13. beautiful post, and a wonderful tribute to your grandmother. it was really hard for me to read, as it reminded me of my grandfather, who has been gone for over a year and a half. his death is still hard to think about. but i had the honor of being with him when he died, and it was the most amazing yet devastating thing.

    thinking of you.

  14. Kim says:

    I’m so sorry to hear about your grandmother…I’ll be thinking of you and your family…hope all the prayers and thoughts from everyone helps a bit in easing your pain. Your post is so beautiful and deep…thank you for sharing your memories with us.

  15. threesneakybugs says:

    Oh sweetheart! I’m so sorry. I can tell that you were close with her and have wonderful memories already gathered. This was wonderfuly written. I’m so happy that you got to have so many years to know her and have those good memories to hang on to. I’m happy too that you got a chance to say goodbye. I’m sending you the biggest hug ever right now.

  16. Martha says:

    Dear Jackie, my heart goes out to you!
    You have lots of love and memories to hold on to. I could relate to the comment about gathering pieces of information and adding them to your memory/heart.
    This is a beautiful tribute to your grandmother and your love for her.

  17. apple cyder says:

    What a beautiful post. I love how you have shared some of your memories of your grandmother. And since I am spending so much time right now with my kids and my mom, it is making me wonder what kind of memories the kids are currently making about their grandma. It is also getting me to think about the memories I have of mine–they were two remarkable and very different women.

    I am sorry for your loss. Love (and baby kisses) from our family to yours.


  18. wow jackie…. what a gorgeous tribute to your grandmom….

    I’m so sorry for this valley in your life, and please know I will be bringing you and your family before the One who can help us heal ….. xoxo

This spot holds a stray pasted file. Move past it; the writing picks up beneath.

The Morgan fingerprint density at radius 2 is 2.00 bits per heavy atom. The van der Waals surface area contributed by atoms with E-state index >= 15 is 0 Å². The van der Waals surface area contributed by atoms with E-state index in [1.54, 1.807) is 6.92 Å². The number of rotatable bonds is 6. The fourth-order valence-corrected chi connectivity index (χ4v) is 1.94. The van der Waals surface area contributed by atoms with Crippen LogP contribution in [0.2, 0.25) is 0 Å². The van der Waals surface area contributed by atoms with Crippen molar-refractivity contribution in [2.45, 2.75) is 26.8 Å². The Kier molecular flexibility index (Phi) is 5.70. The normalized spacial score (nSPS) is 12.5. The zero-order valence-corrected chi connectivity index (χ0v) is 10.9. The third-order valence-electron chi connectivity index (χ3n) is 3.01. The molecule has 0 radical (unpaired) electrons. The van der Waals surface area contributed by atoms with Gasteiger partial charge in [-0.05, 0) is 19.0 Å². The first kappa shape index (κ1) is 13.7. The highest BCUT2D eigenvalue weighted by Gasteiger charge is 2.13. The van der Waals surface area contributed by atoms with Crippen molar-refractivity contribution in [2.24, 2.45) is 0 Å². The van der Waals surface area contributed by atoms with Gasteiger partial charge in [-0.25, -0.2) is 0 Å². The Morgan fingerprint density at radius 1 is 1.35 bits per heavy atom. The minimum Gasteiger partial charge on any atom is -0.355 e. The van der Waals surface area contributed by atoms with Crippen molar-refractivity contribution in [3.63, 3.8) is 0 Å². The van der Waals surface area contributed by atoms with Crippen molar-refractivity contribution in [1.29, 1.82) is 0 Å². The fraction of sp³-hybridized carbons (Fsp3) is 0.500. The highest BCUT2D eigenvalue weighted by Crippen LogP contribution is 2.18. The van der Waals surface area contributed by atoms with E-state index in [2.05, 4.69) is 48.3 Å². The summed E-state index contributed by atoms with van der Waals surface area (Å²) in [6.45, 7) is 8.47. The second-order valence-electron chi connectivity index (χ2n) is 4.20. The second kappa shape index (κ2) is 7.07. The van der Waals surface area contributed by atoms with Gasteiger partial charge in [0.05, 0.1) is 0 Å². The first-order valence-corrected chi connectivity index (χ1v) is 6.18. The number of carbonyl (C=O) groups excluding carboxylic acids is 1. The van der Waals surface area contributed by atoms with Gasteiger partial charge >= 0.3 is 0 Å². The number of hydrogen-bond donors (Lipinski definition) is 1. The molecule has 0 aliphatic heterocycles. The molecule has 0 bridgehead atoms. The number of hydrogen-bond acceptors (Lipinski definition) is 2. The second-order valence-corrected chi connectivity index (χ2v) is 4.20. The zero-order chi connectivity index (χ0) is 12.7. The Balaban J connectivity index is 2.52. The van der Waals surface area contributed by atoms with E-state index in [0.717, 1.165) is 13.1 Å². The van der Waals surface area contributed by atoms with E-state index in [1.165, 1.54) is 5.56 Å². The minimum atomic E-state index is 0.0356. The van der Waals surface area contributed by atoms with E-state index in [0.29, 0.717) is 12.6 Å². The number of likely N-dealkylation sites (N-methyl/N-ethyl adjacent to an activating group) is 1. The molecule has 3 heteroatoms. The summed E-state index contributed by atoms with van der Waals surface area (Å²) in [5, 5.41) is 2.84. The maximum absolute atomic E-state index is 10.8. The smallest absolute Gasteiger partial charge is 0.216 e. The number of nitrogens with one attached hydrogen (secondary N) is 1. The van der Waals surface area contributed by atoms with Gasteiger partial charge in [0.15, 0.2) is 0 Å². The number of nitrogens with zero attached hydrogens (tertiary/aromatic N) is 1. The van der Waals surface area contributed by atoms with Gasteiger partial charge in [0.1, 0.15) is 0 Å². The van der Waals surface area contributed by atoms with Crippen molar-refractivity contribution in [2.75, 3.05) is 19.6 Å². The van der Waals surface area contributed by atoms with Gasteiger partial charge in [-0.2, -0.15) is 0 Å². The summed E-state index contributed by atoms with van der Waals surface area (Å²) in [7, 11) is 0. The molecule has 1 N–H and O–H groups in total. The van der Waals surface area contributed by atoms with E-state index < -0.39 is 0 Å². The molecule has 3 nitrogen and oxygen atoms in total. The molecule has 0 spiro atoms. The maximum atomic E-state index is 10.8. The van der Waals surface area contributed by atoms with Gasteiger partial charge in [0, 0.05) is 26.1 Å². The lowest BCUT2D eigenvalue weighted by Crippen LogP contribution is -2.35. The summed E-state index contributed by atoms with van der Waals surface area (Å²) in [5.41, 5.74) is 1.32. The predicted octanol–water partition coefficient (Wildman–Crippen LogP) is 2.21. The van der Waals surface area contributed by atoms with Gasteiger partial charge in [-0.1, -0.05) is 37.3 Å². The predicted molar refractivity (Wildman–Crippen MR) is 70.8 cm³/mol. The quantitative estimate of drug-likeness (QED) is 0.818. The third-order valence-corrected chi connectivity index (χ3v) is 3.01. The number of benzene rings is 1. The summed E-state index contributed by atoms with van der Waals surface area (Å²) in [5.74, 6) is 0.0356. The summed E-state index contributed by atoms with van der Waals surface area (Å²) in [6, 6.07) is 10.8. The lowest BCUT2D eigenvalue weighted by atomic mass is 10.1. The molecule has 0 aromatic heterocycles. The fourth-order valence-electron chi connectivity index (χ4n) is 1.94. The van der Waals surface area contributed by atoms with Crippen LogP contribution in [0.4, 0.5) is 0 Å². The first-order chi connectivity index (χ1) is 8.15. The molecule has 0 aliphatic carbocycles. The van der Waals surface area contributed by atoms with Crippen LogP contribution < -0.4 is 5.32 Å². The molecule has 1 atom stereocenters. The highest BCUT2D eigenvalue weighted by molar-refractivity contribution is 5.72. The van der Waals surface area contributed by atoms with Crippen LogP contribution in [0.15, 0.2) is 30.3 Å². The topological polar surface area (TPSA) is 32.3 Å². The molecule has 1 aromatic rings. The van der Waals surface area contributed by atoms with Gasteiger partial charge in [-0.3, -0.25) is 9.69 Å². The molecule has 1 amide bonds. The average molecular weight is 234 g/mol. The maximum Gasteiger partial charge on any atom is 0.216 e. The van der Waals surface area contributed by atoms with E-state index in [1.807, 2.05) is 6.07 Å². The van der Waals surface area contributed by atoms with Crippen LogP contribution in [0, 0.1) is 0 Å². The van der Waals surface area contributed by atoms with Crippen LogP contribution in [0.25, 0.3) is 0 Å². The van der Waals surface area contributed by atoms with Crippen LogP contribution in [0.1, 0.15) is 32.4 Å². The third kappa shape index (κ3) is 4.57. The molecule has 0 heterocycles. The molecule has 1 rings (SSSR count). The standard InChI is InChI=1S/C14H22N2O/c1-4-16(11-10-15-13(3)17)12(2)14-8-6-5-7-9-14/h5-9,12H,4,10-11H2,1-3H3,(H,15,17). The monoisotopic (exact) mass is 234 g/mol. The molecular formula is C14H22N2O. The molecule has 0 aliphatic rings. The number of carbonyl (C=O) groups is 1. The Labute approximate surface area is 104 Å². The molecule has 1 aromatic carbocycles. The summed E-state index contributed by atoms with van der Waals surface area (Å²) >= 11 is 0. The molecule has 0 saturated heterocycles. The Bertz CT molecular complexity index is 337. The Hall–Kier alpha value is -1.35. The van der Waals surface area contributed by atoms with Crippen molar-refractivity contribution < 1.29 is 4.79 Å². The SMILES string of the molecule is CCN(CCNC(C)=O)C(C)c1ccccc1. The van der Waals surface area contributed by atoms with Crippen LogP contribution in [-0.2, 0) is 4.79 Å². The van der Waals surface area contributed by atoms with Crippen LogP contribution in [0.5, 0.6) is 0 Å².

19. amyrks says:

    So sorry about your grandmother

  20. such lovely, lovely words….filled with such love and meaning. the pictures you painted were so real….it’s amazing how smell can take us back….the dove soap, the hamburgers frying.
    i can’t smell my grandmother’s perfume without it taking me right back to her….
    you and your family are in my prayers.
    take care

  21. batspit says:

    this is wonderful writing, awesome on top of awesome and i want to see this in a mag one day- you’re beautiful writing is a vessel all its own.

  22. Kara says:

    Jackie – I’m so sorry to hear of your loss and my heart goes out to you and your family. Her beautiful spirit will live on through your stories and memories. I recently attended a Life Celebration Party (in place of a funeral) for a good friend’s mother. They told stories of how she started seeing loved ones that went before her, right before she passed. I also just read 90 Minutes in Heaven, which is a true story. It changed my perspective on death. I hope you find comfort in knowing that she will be in a better place. Love ya!

  23. I’m sorry. I imagine that it helps to have had the chance to say goodbye, but the only time that I did have that chance, it felt too early to say it, which I regret now. Cherish your memories.